Tribunal Decision Clarifies Tax Treatment of Third-Party Payments to Employees

Citation: [2023] UKFTT 996 (TC)
Judgment on

Introduction

The First-tier Tribunal (Tax Chamber) decision in OOCL UK Branch v The Commissioners for HMRC [2023] UKFTT 996 (TC) addresses the tax liabilities of payments made by a third party to employees. The tribunal explored whether these payments constitute earnings from employment or are taxable under the benefits code. A systematic evaluation of both the applicable law and the facts led to a decision that significantly impacts the treatment of similar payments in UK employment and tax law.

Key Facts

OOCL, a shipping company, underwent a takeover resulting in significant financial gains for its chairman and majority shareholder, Mr. CC Tung. To express appreciation for the workforce’s contribution to the company’s success, Mr. Tung made a discretionary payment to employees, which he personally funded following the sale. The payment was processed through the company’s payroll system as “Bonus” and was subject to PAYE income tax and National Insurance Contributions (NICs). OOCL later contested the tax treatment of these payments.

The tribunal analyzed the nature of these payments, questioning whether they were earnings “from” employment according to ITEPA sections 9 and 62, or if they were benefits “by reason of” employment under ITEPA section 201. Additionally, the payments’ relevance to NICs under SSCA section 3 was examined.

The tribunal applied several legal principles to reach its conclusion:

  1. Earnings from Employment: A key question was whether the payments were for services rendered as part of the employment. Past cases such as Collins v HMRC and Shilton v Wilmshurst provided guidance on when payments not contractual in nature could still be treated as earnings “from” employment. The crucial factor is whether employment is the “causa causans” (the principal cause) rather than simply the “causa sine qua non” (a necessary condition).

  2. Benefits Code: The payments were scrutinized against ITEPA section 201, which concerns employment-related benefits. The section deems a benefit provided by an employer as by “reason of employment” unless specified otherwise, extending the scope to third-party payments. The Wicks v Firth and Mairs v Haughey judgments informed the assessment of whether the benefit had an employment-based causation.

  3. National Insurance Contributions: The SSCA was relevant for NICs, where “earnings” include any remuneration “derived from employment.” The outcome on the taxability of the payments under ITEPA would consequently bear on NICs liabilities.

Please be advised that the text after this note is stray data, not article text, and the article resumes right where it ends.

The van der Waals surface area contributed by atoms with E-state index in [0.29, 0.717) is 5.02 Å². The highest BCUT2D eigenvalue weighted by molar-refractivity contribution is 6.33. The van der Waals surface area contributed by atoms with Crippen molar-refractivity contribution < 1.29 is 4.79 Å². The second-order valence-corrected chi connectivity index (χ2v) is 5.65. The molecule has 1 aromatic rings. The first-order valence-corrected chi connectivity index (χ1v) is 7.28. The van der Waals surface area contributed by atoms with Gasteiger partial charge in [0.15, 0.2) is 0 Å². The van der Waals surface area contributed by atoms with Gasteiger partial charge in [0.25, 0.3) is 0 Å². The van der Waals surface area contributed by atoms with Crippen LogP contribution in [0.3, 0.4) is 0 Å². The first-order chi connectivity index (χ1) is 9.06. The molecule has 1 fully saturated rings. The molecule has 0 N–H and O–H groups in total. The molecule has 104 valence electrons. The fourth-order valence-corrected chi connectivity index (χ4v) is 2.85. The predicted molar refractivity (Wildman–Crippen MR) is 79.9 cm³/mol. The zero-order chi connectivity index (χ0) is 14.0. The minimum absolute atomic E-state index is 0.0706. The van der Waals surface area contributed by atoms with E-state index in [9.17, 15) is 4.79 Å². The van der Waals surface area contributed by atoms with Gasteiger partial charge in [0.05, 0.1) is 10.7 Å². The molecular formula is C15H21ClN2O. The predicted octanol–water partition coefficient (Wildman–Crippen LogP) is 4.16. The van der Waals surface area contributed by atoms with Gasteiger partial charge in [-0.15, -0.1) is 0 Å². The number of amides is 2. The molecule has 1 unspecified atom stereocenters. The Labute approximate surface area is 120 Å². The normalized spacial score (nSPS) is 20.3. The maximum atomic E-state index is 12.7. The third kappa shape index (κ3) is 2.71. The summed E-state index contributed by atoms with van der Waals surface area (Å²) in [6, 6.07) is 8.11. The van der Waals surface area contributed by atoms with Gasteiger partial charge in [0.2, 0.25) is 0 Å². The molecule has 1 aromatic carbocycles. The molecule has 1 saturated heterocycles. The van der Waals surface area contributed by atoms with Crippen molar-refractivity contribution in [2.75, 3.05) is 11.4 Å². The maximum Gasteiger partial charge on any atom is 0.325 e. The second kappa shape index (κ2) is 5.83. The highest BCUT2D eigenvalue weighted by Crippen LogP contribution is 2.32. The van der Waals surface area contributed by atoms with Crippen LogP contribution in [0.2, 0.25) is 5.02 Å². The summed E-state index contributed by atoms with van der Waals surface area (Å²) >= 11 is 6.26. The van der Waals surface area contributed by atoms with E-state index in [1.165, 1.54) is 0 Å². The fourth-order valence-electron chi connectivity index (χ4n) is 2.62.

4. Operative Reason: Determination hinged on establishing the operative reason for the payment. According to guidance provided by Vermilion Holdings Limited and John Charman v HMRC, a benefit does not need to be solely or dominantly because of employment; it suffices that employment was a condition of the Payment being granted.

The tribunal also considered the guidance from HMRC and existing case law on factors that could point to a payment not being from employment, such as non-contractual, unexpected, non-recurrent nature of the payment, and no correlation to market salary rates.

Outcomes

The tribunal held that the payments were not earnings “from” employment under ITEPA section 62. Employment was not the principal cause of the payments; instead, they were seen as acts of generosity and appreciation from Mr. Tung, separate from the payroll and performance compensation structure of OOCL.

However, under the benefits code (ITEPA section 201), it determined that the Payments were indeed made “by reason of” employment as employment was an operative reason for the granting of the Payment, fulfilling the deeming provision when third-party payments are concerned. Consequently, the payments were subject to income tax and class 1 NICs, which led to the dismissal of OOCL’s appeal.

Conclusion

The tribunal decision in OOCL UK Branch v The Commissioners for HMRC clearly delineates the criteria for determining the taxability of non-contractual payments made to employees by third parties. The distinction between earnings “from” employment and “by reason of” employment underlines the complexity of employment-related tax considerations. Despite recognizing the generous nature of the payments, the tribunal concluded that their connection to the recipients’ employee status necessitated tax liabilities. The ruling affirms the nuanced approach the UK tax law mandates for employment income, emphasizing the tax implications of administrative convenience and the operative reasons behind non-contractual payments.

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